So, you all know I do an in-person critique group with Jordan McCollum and Emily Clawson. We started meeting a year ago now and while it's been wonderful and I've learned a lot, we do things a little different in our group. Jordan McCollum posted her thoughts about it here, but I remember things a tiny bit differently. (Different POV and all that. See how I worked that in? Gold star for me!)
When we first started meeting we were each critiquing a chapter per person and meeting twice a month. It was fun, but as Jordan points out, it would take us about a year to get through a novel for someone and how by the end of the book, would we really even remember what the characters were doing in the beginning?
Jordan claims she was reading some lady's blog about critique groups and suggested we read one person's work and a lot more pages, but I remember it more as, one of us had a deadline and asked if we could read fifty or so of her pages. Then it grew into a discussion about, why don't we just take two months, read and critique her book in quarters and help her meet her deadline. (So, Jordan probably was thinking about some lady's blog while we were discussing. She's a veritable fountain of knowledge. Seriously, she is! Ask her anything and she probably knows or has read something about it. She also enjoys drowning my manuscripts in red ink a little too much I think. But I digress.)
Anyway, it sounded like such a great idea because I had a deadline coming up as well, so, that's how we started to work all the time. Each of us has a turn to be the one with a manuscript on the sacrificial critique table, to be ripped apart and then put back together in about a two month span. So far, it's worked great for us. (And I'm grateful no matter how it came about because it's an invaluable tool. I recommend Jordan read more blog posts from this lady so we can all benefit).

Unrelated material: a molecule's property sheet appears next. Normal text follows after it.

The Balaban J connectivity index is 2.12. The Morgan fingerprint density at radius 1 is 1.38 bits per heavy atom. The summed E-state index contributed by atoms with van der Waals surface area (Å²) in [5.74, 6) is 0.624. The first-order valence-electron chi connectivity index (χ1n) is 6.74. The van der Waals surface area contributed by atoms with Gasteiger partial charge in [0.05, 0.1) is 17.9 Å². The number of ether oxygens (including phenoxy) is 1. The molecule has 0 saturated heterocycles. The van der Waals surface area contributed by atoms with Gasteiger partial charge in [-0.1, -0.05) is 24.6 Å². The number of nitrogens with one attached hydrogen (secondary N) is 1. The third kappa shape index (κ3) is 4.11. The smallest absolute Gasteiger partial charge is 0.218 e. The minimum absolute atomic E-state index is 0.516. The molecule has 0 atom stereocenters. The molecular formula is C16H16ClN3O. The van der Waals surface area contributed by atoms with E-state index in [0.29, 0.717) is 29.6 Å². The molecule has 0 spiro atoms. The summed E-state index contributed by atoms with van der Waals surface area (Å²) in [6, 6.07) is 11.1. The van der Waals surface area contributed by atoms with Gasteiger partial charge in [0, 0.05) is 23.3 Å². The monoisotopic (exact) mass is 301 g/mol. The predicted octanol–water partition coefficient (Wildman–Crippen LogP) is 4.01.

The thing was, we were reading the manuscript out loud each time and with spending a few (or four) hours socializing first, we were getting home at 1 or 2 in the morning every time. Which makes for tired mamas the next day. So, in December, when we were running out of time and one of us wasn't feeling well, we just went over our notes which brought out some really great discussion on characterization, plot holes, what wasn't working, and honestly, it was one of the best brainstorming sessions I've ever been a part of. Not only were we helping her with her manuscript, but it was making connections in my brain for my own manuscript and was incredibly motivating. So when we got together this week, I suggested we do that every time. And it worked again. It was energizing and fun, and we still got to socialize a lot in between our discussions. I was even home by midnight! Win/win for all of us. (Although it's almost my turn for my manuscript to be critiqued. I guess I better get going on those revisions! Eep.)
I'm glad our group has been able to evolve and change to meet our needs. It's been fun to see my own writing get better, not only as I'm critiqued, but also as I sit and critique for others. I've noticed things about my writing that I've never seen before and it's been helpful to be around other writers who are as anxious as I am to improve. Plus, we're all about on the same writing level which is a rare find and something I am glad about.
Finding a critique group can be hard, but when you find a good one, it can be worth its weight in gold. How do your critique groups work? Do you do in-person or online? What do you find helpful about them?